football lying on grass
Joseph Miller

A couple months ago, I was sitting in a movie theater watching Jurassic World. When life predictably “found a way,” I wondered what the board meeting that approved spending money on that park looked like. How could they have been convinced, after the events of the first three movies, to build yet another park with killer dinosaurs? Higher fences? More security? A brew pub?

After attending a hearing at the Saint Louis Board of Alderman regarding a plan to spend $152 million on a new NFL stadium, I don’t have to speculate anymore. Decades of objective research has shown that stadiums, and especially NFL stadiums, do not generate economic growth, spur revitalization, or greatly increase tax revenue. Saint Louis has direct experience of this with the Edward Jones Dome, which demonstrably did not bring in new tax revenues or revitalize any neighboring areas. What’s more, there are plenty of warning signs and gaps in the latest funding plan that should give residents pause.

And yet . . .

Stadium proponents pretended that a solid body of research and the city’s own experience do not exist. They argued, again and again, that the stadium will create jobs, redevelop the North side, and increase the city’s tax revenue. It’s like the last 20 years and all those studies on stadium projects never happened.

What about concerns over maintenance at the stadium or construction costs overrun? Don’t worry, say proponents, someone else will have to pay. Dave Peacock, head of the stadium task force, even suggested that the state government might handle cost overruns. With some members of legislature threatening to withhold bond payments to the stadium project without a vote of the legislature, asking the legislature to approve more funding for cost overruns is optimistic to say the least.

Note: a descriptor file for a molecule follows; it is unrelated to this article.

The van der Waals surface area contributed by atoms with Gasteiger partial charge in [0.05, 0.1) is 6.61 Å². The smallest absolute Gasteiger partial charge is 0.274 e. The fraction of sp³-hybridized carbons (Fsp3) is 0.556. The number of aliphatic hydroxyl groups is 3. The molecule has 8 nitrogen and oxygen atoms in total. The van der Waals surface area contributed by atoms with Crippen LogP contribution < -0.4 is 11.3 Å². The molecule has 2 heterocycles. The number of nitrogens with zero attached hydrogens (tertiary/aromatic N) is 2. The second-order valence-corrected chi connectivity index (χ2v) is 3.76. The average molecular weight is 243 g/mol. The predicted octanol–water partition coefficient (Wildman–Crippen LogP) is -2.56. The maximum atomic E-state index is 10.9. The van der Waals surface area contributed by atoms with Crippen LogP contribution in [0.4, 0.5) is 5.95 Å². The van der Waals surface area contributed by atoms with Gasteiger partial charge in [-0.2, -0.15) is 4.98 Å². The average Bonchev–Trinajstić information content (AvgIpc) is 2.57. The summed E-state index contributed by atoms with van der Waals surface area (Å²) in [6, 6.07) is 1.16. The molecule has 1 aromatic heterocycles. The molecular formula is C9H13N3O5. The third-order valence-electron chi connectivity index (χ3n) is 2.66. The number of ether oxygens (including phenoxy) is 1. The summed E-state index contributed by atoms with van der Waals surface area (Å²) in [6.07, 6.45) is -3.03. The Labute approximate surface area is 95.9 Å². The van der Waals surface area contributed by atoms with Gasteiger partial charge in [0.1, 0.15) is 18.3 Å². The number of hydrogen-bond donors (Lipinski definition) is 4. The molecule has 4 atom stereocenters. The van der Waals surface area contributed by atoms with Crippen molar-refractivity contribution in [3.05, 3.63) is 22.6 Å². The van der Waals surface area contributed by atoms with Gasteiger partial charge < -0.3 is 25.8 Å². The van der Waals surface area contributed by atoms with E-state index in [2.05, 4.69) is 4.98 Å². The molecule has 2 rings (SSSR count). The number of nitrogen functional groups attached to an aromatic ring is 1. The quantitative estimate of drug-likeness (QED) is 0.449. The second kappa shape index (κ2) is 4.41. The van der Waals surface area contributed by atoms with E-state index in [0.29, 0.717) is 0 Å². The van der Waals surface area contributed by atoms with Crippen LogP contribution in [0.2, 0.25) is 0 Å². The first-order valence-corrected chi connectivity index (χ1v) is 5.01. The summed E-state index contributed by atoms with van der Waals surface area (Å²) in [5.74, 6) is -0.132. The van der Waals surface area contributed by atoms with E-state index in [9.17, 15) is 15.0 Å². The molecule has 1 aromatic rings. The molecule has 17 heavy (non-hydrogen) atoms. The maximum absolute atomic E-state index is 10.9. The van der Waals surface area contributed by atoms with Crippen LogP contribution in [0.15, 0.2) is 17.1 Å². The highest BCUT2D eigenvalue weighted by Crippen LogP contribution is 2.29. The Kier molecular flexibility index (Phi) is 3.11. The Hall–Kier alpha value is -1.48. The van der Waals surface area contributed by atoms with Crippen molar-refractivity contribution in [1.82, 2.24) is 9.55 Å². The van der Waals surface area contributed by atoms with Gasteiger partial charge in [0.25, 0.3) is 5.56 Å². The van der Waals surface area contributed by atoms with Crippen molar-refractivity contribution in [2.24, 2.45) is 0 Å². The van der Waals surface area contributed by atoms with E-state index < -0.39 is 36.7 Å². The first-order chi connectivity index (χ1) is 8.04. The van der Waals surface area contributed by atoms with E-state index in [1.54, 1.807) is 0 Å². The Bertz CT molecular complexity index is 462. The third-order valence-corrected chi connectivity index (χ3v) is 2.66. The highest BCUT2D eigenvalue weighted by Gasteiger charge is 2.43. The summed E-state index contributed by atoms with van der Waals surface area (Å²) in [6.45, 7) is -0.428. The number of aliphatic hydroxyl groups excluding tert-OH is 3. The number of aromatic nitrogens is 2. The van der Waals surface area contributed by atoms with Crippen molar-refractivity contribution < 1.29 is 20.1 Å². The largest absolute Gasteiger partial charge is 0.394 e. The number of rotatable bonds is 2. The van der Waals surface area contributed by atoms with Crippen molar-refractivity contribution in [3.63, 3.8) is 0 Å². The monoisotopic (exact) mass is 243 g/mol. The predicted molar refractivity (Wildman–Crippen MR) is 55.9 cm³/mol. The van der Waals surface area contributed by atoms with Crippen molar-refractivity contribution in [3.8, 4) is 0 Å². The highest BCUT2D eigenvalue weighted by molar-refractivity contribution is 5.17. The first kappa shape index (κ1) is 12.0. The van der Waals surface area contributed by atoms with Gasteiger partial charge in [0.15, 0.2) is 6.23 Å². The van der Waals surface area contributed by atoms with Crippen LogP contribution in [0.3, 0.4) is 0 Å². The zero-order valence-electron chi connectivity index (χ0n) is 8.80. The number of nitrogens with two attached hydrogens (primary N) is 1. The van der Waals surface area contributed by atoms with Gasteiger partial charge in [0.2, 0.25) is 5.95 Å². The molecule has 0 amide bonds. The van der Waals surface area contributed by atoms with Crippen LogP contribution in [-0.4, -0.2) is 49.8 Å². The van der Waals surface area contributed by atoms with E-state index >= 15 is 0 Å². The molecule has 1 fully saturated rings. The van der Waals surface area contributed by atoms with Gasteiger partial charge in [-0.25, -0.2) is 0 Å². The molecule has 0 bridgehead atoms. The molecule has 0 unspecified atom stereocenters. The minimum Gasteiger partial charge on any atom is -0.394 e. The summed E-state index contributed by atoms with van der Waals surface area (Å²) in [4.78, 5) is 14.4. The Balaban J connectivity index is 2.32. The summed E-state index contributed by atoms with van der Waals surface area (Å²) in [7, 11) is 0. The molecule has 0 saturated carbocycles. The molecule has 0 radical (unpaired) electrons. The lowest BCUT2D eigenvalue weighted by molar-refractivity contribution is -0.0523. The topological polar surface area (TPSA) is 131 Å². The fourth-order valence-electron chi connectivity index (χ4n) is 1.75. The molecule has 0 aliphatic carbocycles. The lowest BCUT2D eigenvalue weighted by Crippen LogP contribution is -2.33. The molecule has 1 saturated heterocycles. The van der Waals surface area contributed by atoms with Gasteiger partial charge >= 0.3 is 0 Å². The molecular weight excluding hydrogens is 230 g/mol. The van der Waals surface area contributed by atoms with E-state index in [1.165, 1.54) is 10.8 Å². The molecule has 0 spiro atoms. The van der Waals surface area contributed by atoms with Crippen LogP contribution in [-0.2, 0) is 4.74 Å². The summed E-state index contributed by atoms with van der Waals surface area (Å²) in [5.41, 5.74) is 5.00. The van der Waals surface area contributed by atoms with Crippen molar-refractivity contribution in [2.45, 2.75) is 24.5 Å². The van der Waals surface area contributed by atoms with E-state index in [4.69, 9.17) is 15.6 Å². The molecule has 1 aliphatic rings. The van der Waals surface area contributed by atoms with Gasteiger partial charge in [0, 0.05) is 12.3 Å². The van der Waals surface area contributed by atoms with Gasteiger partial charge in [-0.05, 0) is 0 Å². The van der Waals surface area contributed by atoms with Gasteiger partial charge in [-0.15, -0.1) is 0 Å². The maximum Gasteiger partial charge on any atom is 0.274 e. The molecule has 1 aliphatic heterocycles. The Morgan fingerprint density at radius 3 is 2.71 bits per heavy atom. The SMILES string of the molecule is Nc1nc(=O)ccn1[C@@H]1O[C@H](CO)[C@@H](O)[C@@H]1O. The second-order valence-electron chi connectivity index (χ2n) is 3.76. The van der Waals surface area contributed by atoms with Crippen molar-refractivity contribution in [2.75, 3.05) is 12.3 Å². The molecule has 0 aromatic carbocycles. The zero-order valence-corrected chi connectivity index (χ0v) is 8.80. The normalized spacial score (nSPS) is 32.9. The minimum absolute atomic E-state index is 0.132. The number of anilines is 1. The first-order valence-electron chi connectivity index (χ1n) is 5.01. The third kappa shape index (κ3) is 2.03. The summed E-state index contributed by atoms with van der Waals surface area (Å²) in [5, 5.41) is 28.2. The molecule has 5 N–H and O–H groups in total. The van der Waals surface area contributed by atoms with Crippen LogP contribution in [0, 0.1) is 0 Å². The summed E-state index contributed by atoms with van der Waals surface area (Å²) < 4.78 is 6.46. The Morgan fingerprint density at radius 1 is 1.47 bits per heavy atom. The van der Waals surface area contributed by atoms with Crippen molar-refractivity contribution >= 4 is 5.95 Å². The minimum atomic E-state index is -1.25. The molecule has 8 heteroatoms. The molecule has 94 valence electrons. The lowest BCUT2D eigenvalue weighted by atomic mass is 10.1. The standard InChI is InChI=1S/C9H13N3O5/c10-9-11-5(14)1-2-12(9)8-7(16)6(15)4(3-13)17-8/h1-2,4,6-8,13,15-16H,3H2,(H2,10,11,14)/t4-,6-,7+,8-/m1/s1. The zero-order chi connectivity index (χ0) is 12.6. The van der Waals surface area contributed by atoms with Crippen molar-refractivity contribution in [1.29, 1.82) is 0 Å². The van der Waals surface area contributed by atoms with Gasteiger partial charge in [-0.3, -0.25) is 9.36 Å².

The bottom line for city aldermen on the current stadium plan is this:

1.       The city would pay around $152 million to construct a new stadium, and likely more down the road in maintenance and operating costs.

2.       Tax revenue from the project is exceedingly unlikely to approach the costs the stadium, which means that the money would be better spent elsewhere.

3.       The new stadium and the presence of the NFL will probably have little effect on downtown development (unless you count bulldozing the North riverfront as redevelopment).

In other words, if we are basing this stadium plan on tangible economic merits, this should be an open-and-shut case. The fact that the plan is likely headed for approval is troubling. If city leaders can convince themselves that, despite all the evidence to contrary, this deal makes economic sense, what can’t they be convinced of? At this point, I don’t think I’d be surprised if the city approved a Jurassic Park and stuck it in the middle of downtown. I’d only be surprised if they decided not to subsidize it. 

About the Author

Joseph Miller
Joseph Miller was a policy analyst at the Show-Me Institute. He focused on infrastructure, transportation, and municipal issues. He grew up in Itasca, Ill., and earned an undergraduate degree from Georgetown University’s School of Foreign Service and a master’s degree from the University of California-San Diego’s School of International Relations and Pacific Studies.